Getting climate change smart
Conservancies in the far north of the country will benefit from a new project which will assist in preparing communities for the impact of climate change and make conservancies more self-sufficient.
26 April 2018 | Environment
With N$4.3 million from the Deutsche Gesellschaft für Internationale Zusammenarbeit (GIZ), the NDT is implementing a governance and smart climate project to nine CBOs in the Oshana, Ohangwena, Oshikoto and Omusati regions through to December this year.
The project is aimed at building capacity in community-based conservancies and forests by making them self-reliant through the implementation of climate change smart agricultural interventions. At the project launch at Ondangwa last week, Kashuupulwa lauded the initiative saying it will help communities to respond smartly to climate change.
“Climate change has negatively affected the lives of our communities. Recently we experienced a long severe drought which has negatively affected the farmers in our regions. Currently the flooding in some parts of the north is another challenge. I am informed that the project we are launching today will assist communities to respond smartly to climate change by implementing climate change smart agricultural interventions,” Kashuupulwa said.
Speaking at same occasion, the NDT's executive director Ronny Dempers said they would like to see community-based organisations that are capable and able to manage themselves and become fully self-sustaining.
“What has attracted us to work with conservancies and community forests is the enabling environment created by our government which has given birth to conservancies and community forests. NDT is also part of a family of practitioners that are promoting the Community-based Natural Resource Management (CBNRM),” Dempers said.
He said CBNRM is an incentive-based approach which relies on the principle that communities will look after their resources as they benefit from them directly.
He said the project is aimed at strengthening the ability of the six north-central conservancies and three community forests to meet the requirements of environment and agricultural ministries, to enhance the income generating opportunities of these conservancies and to reduce community vulnerability. Other targets include identifying mitigating measures against human-wildlife conflict and promoting and strengthening integration between community forests and conservancies in the north-central areas.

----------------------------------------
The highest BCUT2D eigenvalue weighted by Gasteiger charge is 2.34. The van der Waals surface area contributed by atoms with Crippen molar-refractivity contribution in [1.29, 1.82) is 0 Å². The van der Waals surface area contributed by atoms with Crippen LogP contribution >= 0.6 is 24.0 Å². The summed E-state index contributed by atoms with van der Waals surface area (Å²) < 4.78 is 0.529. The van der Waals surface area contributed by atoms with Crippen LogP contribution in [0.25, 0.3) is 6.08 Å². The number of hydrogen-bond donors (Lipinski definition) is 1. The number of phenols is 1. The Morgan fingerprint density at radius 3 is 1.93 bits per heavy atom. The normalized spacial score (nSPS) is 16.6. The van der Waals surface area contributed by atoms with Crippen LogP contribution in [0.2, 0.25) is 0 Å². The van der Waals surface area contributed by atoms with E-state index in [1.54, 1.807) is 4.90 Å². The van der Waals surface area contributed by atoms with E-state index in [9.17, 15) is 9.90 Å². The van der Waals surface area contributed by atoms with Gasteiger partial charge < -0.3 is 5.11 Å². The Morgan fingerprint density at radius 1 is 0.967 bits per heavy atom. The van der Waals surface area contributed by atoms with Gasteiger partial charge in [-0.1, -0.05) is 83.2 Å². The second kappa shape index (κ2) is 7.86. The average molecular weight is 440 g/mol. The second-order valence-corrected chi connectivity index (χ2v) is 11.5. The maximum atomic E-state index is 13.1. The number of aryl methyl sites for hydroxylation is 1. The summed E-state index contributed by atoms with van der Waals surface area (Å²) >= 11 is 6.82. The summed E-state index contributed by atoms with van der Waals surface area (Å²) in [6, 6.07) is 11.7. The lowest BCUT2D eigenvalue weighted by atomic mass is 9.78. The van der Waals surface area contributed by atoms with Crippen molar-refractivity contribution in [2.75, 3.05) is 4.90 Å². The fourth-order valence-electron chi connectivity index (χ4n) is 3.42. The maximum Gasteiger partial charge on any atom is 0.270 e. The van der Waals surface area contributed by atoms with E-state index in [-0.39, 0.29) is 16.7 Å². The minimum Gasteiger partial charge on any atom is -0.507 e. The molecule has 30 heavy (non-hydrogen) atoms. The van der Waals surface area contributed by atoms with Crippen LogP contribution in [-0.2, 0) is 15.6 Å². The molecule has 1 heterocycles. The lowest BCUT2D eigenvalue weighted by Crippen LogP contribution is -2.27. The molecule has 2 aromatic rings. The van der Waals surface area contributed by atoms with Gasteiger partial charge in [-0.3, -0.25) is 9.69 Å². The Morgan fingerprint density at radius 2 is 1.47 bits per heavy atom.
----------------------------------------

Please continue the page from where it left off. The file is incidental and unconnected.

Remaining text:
“There exists a strong willingness and commitment to conserve natural resources but people, even those employed by the conservancies and community forests, are doing this voluntarily because the conservancies and community forests are not generating enough to be able to pay the allowances to these staff members. What has also been highlighted in the conflicting approach is the promotion of different land uses, for example community forests and small-scale farming in some parts,” he said.
The nine beneficiaries include six communal conservancies including King Nehale in Oshikoto, Iipumbu Ya Tshilongo in Oshana, Uukwaludhi and Uukolonkadhi conservancies in Omusati and Okongo in Ohangwena. The three community forests of Uukolonkadhi, Okongo and Omufituwekuta are also included.
Kashuupulwa urged beneficiaries to jealously guard the knowledge, skills and the empowerment which they will gain from the project.
“More importantly go and actively roll out the implementation and assist our government to deliver quality services through guided initiatives, policies and laws that you have developed,” Kashuupulwa said.
He also urged all the development partners involved to professionally execute the project and ensure that conservancies and community forests are better shaped to strengthen their institutional ability and smartly adapt to climate change.